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Chapter 0

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Chapter 0
Discrete Mathematics review:Sets and Logic; Functions and RelationsMathematical induction and the Pigeonhole principleCardinality
Sets
A collection of objects calledelements, with no repetition or order.Examples: {a₁, …,aᵢ}; {a₁,a₂,a₃, …} {1, 2} = {2, 1} = {1, 1, 2}Membership:a∈A, a∉Ae.g. 1 ∈ {1, 2}, 3 ∉ {1, 2}Empty set: ∅ = {}x∉ ∅Special:singleton: {a}doubleton: {a,b}a≠bSubset:A⊆B;A⊊B; transitive:A⊆B⊆C⇒A⊆CEquality:A=B⇔A⊆B&B⊆ANotation: {x∈D:P(x)}Dis adomainPis aproperty
Operations
Boolean: union intersection differenceA∪B;A∩B;A∖BCartesian: productA×B= {〈a,b〉 :a∈A,b∈B}Power set: 2A= {B:B⊆A}∅,A∈ 2AExample: 2{a,b,c}= {∅, {a}, {b}, {c}, {a,b}, {b,c}, {a,c}, {a,b,c}}
Propositional logic
Propositions: Boolean statementsp∈ {True,False}Connectives:conjunction;disjunction;negationp∧qp∨q¬pDeMorgan’slaws: ¬(p∧q) = ¬p∨ ¬q; ¬(p∨q) = ¬p∧ ¬qImplication:p→q(ifhypothesisthenconclusion)Converse:q→pContrapositive: ¬q→ ¬pBiconditional:p↔q(if and only if)Tautology: always trueContradiction: always false
Predicate logic
Predicates: statements with free variables ranging over adomain:x² ≥ 0Quantifiers: existential (∃) and universal (∀) ways of binding variables∀x∈Rx² ≥ 0 ∃x∈Cx² < 0¬∀xP(x) = ∃x¬P(x)Aristotelian logic: all men are mortal ∀xMan(x) →Mortal(x)
Functions
Function: a map from a domainXto codomainYf:X→Yf⊆X×Ywhere ∀x∈X∃!y∈Ysuch that (x,y) ∈fI.e.fassigns to each element in the domain a unique element in the codomain. Theapplicationofftox, writtenf(x), is theimageofxunderf. As a set ofargument-valuepairs,f= {〈x,f(x)〉 :x∈X}. Therangeoffisf[X] = {f(x) :x∈X}.Injective(one-one):x₁ ≠x₂ ⇒f(x₁) ≠f(x₂) for allx₁,x₂ ∈XSurjective(onto): for everyy∈Ythere is anx∈Xsuch thaty=f(x)Bijective: injective and surjective (a 1 to 1 correspondence)
Relations
Relation(binary):R⊆A×B, i.e. a set of ordered pairs (usuallyA=B)Example: A (directed) graph hasedgesE⊆V×Vbetweenverticesv₁ →v₂ (v₁,v₂) ∈E⇔ there is an edge from vertexv₁ to vertexv₂Reflexive:sRs(every element is related to itself, via aself loop)Symmetric:s₁Rs₂ ⇔s₂Rs₁ (all edges areundirected)Transitive:s₁Rs₂ &s₂Rs₃ ⇒s₁Rs₃ (all paths are edges)Equivalence relation: reflexive; symmetric; and transitive (written ~)ItpartitionsSinto disjointequivalence classes: [s] = {s'∈S:s'~s}.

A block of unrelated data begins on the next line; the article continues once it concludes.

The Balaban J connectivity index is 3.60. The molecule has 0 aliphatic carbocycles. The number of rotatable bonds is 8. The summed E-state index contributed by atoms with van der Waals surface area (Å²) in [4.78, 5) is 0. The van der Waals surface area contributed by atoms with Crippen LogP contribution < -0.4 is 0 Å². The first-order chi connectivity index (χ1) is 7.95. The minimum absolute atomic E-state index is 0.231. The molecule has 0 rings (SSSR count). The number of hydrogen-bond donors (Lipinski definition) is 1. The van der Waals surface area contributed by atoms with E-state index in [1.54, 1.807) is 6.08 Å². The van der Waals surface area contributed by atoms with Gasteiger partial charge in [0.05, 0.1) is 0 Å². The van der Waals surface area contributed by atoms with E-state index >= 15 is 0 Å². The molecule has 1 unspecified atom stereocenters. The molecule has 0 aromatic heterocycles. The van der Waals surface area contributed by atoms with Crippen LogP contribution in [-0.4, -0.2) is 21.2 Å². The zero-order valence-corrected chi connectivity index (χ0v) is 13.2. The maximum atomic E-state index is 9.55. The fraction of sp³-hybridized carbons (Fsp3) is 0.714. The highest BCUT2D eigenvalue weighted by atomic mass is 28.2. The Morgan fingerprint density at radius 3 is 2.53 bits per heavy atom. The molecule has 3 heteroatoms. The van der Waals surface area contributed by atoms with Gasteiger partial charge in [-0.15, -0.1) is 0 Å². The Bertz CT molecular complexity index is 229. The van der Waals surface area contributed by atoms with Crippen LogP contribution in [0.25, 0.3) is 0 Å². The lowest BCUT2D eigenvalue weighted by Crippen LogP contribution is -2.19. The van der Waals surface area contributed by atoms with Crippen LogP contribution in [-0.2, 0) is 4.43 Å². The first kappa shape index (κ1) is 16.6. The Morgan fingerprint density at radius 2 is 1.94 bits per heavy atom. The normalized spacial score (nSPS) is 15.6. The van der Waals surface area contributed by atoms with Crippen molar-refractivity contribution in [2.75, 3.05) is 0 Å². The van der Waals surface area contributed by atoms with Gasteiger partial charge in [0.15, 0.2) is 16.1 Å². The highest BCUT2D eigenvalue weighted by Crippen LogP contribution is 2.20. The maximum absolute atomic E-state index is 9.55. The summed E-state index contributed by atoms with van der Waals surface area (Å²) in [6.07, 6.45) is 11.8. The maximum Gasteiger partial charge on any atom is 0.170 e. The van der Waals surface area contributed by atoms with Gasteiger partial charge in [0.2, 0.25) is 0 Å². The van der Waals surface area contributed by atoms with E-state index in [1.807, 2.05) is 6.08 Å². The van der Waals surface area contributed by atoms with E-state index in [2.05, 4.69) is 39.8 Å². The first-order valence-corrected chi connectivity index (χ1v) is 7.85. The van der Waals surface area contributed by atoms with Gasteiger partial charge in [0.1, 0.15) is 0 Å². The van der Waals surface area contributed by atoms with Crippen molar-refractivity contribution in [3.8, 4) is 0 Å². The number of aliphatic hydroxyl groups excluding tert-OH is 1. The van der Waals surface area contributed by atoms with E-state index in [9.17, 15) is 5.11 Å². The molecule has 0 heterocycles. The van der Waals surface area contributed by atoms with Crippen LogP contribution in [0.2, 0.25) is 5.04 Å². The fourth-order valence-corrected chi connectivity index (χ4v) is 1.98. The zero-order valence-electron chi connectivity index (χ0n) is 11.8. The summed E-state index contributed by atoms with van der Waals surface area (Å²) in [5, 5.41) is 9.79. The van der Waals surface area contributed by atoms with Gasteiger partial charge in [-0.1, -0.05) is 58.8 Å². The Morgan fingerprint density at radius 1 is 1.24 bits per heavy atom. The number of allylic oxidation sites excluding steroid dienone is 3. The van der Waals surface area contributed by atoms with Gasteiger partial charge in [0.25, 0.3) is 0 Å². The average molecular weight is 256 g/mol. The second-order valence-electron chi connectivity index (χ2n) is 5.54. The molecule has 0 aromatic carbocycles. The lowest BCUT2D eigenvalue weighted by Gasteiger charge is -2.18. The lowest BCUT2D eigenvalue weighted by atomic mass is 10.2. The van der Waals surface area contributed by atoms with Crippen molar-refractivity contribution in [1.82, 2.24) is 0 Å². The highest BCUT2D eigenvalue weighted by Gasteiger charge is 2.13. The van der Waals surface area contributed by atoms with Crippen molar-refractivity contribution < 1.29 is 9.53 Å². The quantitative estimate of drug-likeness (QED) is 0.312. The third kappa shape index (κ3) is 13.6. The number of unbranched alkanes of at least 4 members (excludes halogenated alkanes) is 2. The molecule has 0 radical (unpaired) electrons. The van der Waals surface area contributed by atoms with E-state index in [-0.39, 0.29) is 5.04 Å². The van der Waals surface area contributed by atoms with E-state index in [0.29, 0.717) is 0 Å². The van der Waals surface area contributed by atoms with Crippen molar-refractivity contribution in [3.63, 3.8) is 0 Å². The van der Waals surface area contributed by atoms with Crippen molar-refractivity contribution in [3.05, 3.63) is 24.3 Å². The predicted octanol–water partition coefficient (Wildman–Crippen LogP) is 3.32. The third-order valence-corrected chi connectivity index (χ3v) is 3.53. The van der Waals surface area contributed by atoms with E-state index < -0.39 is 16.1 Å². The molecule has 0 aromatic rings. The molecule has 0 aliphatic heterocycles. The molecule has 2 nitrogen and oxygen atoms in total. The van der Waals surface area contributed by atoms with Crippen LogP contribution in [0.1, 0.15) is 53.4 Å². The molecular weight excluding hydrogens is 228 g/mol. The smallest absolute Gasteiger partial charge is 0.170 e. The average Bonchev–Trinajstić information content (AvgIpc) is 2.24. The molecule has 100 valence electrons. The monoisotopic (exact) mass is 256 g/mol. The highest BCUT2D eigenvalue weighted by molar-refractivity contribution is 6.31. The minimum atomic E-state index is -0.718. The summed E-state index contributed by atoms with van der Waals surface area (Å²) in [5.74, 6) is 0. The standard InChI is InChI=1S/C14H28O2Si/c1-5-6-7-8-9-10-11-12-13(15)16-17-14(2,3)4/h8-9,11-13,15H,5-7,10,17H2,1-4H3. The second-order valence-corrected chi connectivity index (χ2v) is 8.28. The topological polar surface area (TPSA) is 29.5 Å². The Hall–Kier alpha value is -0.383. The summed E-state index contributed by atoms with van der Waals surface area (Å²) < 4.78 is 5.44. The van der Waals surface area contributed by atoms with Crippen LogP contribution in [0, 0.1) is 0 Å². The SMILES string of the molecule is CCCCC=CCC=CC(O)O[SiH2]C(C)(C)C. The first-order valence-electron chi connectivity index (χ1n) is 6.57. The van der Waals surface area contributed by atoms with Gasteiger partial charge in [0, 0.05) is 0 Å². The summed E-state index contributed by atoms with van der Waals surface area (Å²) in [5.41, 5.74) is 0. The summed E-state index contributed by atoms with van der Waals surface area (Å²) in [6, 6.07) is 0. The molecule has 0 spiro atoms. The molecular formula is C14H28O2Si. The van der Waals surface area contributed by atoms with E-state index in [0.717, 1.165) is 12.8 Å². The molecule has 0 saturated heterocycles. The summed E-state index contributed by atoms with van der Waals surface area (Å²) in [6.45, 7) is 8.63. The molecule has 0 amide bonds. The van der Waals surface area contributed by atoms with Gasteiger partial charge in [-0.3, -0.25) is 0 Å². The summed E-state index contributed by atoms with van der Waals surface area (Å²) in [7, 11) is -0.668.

Partitions
ApartitionΠofSis a collection of non-empty subsets ofSsuch that every element ofSis an exactly one element ofΠ(cutsSinto pieces).Properties:∅ ∉ΠIfP₁,P₂ ∈ΠandP₁ ≠P₂ thenP₁ ∩P₂ = ∅∪{P∈Π} =SThesizeof a partitionΠis the number of pieces it contains, i.e. |Π|.Examples: the finest isΠ= { {s} :s∈S}; the coarsest isΠ= {S}
Equivalence relations and partitions
Fact: Let ~ be an equivalence relation on a setS. Then its set of equivalence classes {[s] :s∈S} form a partition ofS.Proof: For everys∈S,s∈ [s] sinces~s, so [s] ≠ ∅. Ifs∈ [s₁] ∩ [s₂] thens~s₁ ands~s₂, sos₁ ~s₂ ⇒ [s₁] =[s₂]. Ifs∈Sthens∈ [s], hence ∪{[s] :s∈S} =S. Therefore, {[s] :s∈S} is a partition ofS.Fact: LetΠbe a partition of S. Then the relation defined bys₁ ~s₂ ⇔s₁,s₂ ∈Pfor someP∈Πis an equivalence relation.Proof: For everys∈S, s∈P∈Π, sos~s. Ifs₁ ~s₂ thens₁,s₂ ∈P∈Π, but thens₂ ~s₁. Ifs₁ ~s₂ ~s₃ thens₁,s₂ ∈P∈Πands₂,s₃ ∈Q∈Π. Buts₂ ∈P∩QimpliesP=Q, sos₁,s₂,s₃ ∈P=Q∈Π, hences₁ ~s₃.
Mathematical induction
Show that a statement holds for all natural numbers, by proving it holds for zero and that it is closed under the application of successor.Example: Show |2A| = 2|A|for any finite setA, by induction on |A|.Base case: When |A| = 0,A= ∅. So |2∅| = |{∅}| = 1 = 20= 2|A|.Inductive step: Let |A| =n+ 1. Since |A| ≥ 1, pick anya∈Aand letB=A∖ {a}. Now, 2A= {S⊆A:a∉S} ∪ {S⊆A:a∈S} = {S⊆A:S⊆B} ∪ {S∪ {a} :S⊆B} = 2B∪ {S∪ {a} :S∈ 2B}. These are disjoint, so|2A| = |2B| + |2B|. By induction hypothesis, |2B| = 2|B|= 2nbecause |B| =n. So |2A| =2n+ 2n= 2n+1= 2|A|.Note: There is a non-recursive proof by counting binary strings.